Buying used farm machinery is risky

MINNEAPOLIS – You can minimize the risks of purchasing used farm machinery by buying from a reputable source and getting the maintenance records.

“A machine can be on the market for two reasons,” said Dave Resch, Scott County educator with the University of Minnesota Extension Service.

“One is that it’s no longer dependable, and the second is that it no longer fits the operation.”

Resch believes the better machinery is generally available when the size of the operation has changed.

If you need machinery and have some dollars to spend, there may be some tax advantages to buying before the end of the year, Resch said. But check with your tax preparer for details.

“The local machinery dealer probably is the safest place to purchase machinery,” Resch said. “Local dealers usually know the history of the machine and may have reconditioned it. And many times they will provide a warranty on the machine and help get it into operation.”

On the other hand, the riskiest place to purchase machinery is consignment auctions, Resch said.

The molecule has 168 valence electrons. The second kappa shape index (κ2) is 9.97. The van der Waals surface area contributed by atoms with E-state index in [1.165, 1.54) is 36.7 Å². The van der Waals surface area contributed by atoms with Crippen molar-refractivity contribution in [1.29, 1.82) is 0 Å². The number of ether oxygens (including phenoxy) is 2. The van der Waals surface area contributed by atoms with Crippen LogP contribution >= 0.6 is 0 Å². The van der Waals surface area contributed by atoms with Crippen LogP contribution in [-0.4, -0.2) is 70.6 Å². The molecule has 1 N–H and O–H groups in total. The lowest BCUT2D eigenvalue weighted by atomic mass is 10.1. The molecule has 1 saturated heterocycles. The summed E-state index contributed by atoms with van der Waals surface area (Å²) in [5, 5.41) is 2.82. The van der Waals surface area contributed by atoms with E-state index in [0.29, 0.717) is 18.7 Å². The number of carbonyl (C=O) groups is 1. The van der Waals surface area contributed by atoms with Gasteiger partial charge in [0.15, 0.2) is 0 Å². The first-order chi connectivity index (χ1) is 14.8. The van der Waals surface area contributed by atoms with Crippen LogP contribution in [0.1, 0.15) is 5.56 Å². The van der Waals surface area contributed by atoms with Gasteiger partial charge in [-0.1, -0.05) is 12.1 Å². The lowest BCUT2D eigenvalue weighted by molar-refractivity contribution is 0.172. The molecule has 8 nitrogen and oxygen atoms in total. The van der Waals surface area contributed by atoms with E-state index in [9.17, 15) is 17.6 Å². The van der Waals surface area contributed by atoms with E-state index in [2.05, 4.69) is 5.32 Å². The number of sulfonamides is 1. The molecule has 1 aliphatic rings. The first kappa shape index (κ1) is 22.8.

“Usually there are no maintenance records available, and no one knows for sure why the machine is being sold. And the pace of the auction is usually quite fast for the inexperienced buyer to keep up.”

To help speed up the process in purchasing used machinery, Resch suggests taking time to detail how the machine will fit into your operations. Consider price limitations, dependability, brand preference and appearance.

If you’re unable to pay cash, make sure you’ve made arrangements with your lender before making the purchase. And how dependable the machine must be to fit into your machinery line will influence the price you pay.

The brand of machinery is important when it comes to finding a dealer for repair and parts service, Resch said. Also, some brands have better resale when you may want to sell the machine.

Don’t be confused by a new coat of paint – it can cover many defects. And if the machine has a motor, be sure you hear it run.

“Look around and don’t panic by purchasing the first machine you see,” Resch advises. “There may be others in better condition at a lower price. Insist on an operator’s manual and get any warranty or guarantee in writing.”

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